SATE: Robust and Private Allegation Escrows

by   Venkat Arun, et al.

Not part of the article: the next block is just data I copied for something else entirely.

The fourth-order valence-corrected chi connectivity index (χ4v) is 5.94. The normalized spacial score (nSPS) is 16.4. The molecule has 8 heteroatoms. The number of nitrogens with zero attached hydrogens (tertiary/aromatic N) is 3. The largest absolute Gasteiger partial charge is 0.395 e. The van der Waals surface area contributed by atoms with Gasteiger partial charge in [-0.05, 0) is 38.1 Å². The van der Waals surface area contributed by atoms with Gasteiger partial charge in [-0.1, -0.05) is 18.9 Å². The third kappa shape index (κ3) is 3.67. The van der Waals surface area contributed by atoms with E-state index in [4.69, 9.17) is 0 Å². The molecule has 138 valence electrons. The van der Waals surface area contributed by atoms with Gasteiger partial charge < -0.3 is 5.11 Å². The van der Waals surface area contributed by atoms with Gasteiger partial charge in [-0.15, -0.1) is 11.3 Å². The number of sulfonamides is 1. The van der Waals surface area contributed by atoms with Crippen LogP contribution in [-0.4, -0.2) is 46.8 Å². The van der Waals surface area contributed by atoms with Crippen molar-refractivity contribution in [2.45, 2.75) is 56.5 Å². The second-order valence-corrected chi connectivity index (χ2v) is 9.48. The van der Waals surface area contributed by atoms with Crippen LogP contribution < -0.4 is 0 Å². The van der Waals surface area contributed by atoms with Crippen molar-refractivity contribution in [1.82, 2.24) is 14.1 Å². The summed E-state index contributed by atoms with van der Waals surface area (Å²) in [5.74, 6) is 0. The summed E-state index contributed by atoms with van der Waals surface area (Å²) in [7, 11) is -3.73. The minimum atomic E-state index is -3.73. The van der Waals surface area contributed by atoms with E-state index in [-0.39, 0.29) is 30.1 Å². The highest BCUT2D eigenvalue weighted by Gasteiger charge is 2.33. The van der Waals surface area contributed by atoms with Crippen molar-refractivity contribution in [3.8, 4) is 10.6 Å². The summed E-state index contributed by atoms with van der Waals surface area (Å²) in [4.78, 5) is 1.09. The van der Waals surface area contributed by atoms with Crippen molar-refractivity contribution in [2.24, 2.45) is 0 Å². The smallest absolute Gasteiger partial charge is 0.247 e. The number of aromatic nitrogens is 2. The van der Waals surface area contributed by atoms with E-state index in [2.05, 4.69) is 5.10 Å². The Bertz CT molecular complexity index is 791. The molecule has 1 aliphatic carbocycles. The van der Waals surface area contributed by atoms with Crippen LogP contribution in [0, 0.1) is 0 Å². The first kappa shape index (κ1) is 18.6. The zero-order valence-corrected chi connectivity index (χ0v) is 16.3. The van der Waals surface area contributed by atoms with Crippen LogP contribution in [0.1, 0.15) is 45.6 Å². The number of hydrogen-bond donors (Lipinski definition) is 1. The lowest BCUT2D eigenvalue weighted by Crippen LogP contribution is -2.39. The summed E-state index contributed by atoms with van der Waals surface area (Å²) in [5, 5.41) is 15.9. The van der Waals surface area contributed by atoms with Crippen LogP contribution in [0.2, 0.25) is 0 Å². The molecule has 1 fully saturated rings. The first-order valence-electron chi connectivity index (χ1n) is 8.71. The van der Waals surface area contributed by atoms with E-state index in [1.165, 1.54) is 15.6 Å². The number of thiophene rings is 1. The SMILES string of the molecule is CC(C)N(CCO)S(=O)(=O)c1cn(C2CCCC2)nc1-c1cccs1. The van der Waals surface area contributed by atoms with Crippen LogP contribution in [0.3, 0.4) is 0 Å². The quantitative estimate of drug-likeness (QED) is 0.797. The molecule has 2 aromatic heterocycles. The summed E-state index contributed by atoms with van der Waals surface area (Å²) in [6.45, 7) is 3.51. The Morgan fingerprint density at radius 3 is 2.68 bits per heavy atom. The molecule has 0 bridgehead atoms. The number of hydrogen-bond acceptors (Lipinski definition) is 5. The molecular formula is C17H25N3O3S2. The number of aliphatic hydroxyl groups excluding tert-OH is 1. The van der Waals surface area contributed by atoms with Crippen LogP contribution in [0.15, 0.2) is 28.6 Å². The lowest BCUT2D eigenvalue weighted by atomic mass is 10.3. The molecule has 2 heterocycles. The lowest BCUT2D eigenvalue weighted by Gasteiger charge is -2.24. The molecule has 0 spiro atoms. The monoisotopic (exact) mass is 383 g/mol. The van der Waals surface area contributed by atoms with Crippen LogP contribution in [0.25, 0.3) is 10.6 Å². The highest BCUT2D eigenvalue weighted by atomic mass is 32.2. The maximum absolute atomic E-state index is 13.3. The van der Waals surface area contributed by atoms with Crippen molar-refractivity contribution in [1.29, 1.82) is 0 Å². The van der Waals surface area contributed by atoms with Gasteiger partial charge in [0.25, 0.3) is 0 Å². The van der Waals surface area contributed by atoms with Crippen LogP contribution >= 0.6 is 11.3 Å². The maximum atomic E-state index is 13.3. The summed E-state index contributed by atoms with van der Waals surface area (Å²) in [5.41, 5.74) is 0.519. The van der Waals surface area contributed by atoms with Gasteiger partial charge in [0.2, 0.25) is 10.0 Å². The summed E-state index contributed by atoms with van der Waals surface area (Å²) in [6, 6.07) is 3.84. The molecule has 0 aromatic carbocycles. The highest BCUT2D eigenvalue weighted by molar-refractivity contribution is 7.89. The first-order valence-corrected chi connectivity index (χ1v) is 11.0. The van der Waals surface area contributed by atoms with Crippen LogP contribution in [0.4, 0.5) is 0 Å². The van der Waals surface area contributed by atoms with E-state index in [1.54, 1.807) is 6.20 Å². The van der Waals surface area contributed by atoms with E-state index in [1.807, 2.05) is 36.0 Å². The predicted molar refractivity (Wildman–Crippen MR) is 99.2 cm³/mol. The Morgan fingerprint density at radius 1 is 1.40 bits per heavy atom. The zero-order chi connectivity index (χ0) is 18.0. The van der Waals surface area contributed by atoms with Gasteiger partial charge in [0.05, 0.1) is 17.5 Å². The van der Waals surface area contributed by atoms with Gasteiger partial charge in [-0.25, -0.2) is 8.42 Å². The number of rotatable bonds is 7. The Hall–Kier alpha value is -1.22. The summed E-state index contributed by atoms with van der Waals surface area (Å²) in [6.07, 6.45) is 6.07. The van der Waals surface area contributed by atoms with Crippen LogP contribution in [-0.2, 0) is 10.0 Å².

For fear of retribution, the victim of a crime may be willing to report the crime only if others victimized by the same perpetrator also step forward. Common examples include identifying oneself as the victim of sexual harassment by a person in a position of authority or accusing an influential politician, an authoritarian government or ones own employer of corruption. To handle such situations, legal literature has proposed the concept of an allegation escrow, a neutral third-party that collects allegations anonymously, matches allegations against each other, and de-anonymizes allegers only after de-anonymity thresholds (in terms of number of allegers), pre-specified by the allegers, are reached. An allegation escrow can be realized as a single trusted third party; however, such a party is exposed to attacks on the confidentiality of accusations and the anonymity of accusers. To address this problem, this paper introduces split, anonymizing, threshold escrows (SATEs). A SATE is a group of parties with independent interests and motives, acting jointly as an escrow for collecting allegations from individuals, matching the allegations, and revealing the allegations when designated thresholds are reached. By design, SATEs provide a very strong property: No less than a majority of parties constituting a SATE can de-anonymize or disclose the content of an allegation without a sufficient number of matching allegations (even in collusion with any number of other allegers). Once a sufficient number of matching allegations exist, all parties can simultaneously disclose the allegation with a verifiable proof of the allegers' identities. We describe how SATEs can be constructed using a novel anonymous authentication protocol and an allegation thresholding and matching algorithm. We give formal proofs of the security, and evaluate a prototype implementation, demonstrating feasibility in practice.


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